In our most recent study, we focused on employee engagement specifically in the financial services industry. Surprisingly, we found that nearly two-thirds of employees feel that the 2008 financial crisis still impacts how they view the industry. The better news was that three-fourths of employees believe that the industry can recover from the tarnished image.
Posts from the ‘Work Life Balance’ Category
Today’s post comes to us courtesy of Workforce Institute board member, John Frehse, Managing Partner at Core Practice and a sought after speaker on the topic of workforce management.
We’ve all heard the negatives thrown around about Millennials: they’re lazy, entitled, and nothing like the generations who came before them. The struggle to hire and retain this well-educated, passionate, and demanding generation has left many employers frustrated and confused. But the real problem might be that employers have failed to understand who Millennials really are, what they want, and how they fit into the fabric of the ever-changing economy.
Rather than relying on lazy and often erroneous stereotypes, it’s helpful to think in terms of 3 key forces that are driving Millennial behavior:
1. The first is cultural: We have devalued the perception of what are traditionally considered “blue collar” jobs even though they are secure, high-paying, and often coupled with generous benefits. Despite the numerous opportunities in industries with blue collar jobs, few millennials aspire to enter this segment of the job market. Millennials believe that they need to have a four-year degree to be successful and get a “good job.” Indeed, they are passing on opportunities to enter the blue-collar workforce, learn a skilled trade, receive paid on-the-job training, and graduate with zero debt. Instead, they are going to four-year schools where many of them will graduate with over $100,000 of debt. Even with a four-year degree, many Millennials still struggle to find permanent employment and will be perpetually under-employed at positions that do not require a college education.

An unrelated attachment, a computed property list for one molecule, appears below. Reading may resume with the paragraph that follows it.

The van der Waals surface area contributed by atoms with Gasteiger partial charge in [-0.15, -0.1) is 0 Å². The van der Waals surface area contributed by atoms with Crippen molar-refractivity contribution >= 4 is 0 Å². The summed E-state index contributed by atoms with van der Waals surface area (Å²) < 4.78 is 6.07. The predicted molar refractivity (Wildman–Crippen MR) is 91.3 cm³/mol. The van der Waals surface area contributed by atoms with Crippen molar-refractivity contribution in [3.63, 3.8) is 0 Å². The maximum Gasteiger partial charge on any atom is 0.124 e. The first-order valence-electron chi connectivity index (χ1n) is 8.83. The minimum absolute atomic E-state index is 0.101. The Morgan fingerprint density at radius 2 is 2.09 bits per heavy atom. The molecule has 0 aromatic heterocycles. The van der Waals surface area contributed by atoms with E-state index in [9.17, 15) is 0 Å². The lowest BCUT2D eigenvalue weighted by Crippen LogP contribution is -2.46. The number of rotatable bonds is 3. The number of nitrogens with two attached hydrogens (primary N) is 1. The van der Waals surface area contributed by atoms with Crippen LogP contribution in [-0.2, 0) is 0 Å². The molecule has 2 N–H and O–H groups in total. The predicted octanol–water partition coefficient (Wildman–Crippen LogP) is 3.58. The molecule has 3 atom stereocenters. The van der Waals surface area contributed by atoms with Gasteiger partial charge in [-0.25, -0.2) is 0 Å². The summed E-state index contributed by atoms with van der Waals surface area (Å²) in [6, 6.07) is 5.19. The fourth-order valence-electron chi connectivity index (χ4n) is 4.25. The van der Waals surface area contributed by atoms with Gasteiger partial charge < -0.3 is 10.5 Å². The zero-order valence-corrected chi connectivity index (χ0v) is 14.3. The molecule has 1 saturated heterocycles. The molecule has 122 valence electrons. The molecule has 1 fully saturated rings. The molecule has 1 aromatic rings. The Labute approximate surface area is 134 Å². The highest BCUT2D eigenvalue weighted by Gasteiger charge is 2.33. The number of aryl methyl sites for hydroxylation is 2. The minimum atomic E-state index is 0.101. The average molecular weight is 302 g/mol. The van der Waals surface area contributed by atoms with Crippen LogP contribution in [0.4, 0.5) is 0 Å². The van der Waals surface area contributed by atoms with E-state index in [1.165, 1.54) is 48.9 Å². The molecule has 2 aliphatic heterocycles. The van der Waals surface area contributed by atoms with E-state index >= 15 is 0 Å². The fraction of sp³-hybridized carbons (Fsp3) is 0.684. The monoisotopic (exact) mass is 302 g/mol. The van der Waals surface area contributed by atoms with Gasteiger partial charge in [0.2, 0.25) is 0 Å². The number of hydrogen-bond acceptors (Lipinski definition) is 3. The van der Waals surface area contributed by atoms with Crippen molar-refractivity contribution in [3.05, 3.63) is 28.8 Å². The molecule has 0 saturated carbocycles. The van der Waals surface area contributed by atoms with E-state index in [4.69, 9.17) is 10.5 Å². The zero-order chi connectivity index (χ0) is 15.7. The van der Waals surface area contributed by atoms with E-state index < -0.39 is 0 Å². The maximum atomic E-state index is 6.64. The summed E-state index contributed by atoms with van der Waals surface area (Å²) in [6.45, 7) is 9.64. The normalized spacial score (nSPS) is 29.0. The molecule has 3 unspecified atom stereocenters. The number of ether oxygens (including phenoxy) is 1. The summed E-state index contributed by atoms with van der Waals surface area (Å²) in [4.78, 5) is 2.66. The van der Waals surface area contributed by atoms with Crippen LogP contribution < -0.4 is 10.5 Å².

2. The second factor is social: Marriage rates are in a free-fall compared with previous generations. As a matter of fact, Millennials have the lowest marriage rates of any previous generation and more than double the number of people are not getting married compare with the Generation X. This decline has a significant impact on other components of their lives. The demand for higher incomes to support a family is greatly diminished and many Millennials are opting to live at home with their parents. With housing costs and other incidentals picked up by others, Millennials can afford to not fight for the promotion or work the extra hours. A part-time job may be the only thing they need to cover their living expenses.
3. The third is financial: Millennials are making less than previous generations. According to the US Census, 18-34 year olds were making $35,845 on an inflation-adjusted basis in 1980. Today, this same age group is making $3,472 less ($33,883). This decrease is coupled with an increase in education from the same time period. 15.7% had a college education or higher in 1980. Today that number is 22.3%. There is a clear negative correlation.
So, taking these forces into consideration, what should employers be thinking about when it comes to recruiting, retaining and engaging Millennials?
1. Millennials have very different work preferences than non-Millennial generations. When it comes to hourly employment, shift length, day-on and day-off patterns, overtime opportunities, and shift start and stop times should be approached differently when it comes to Millennials.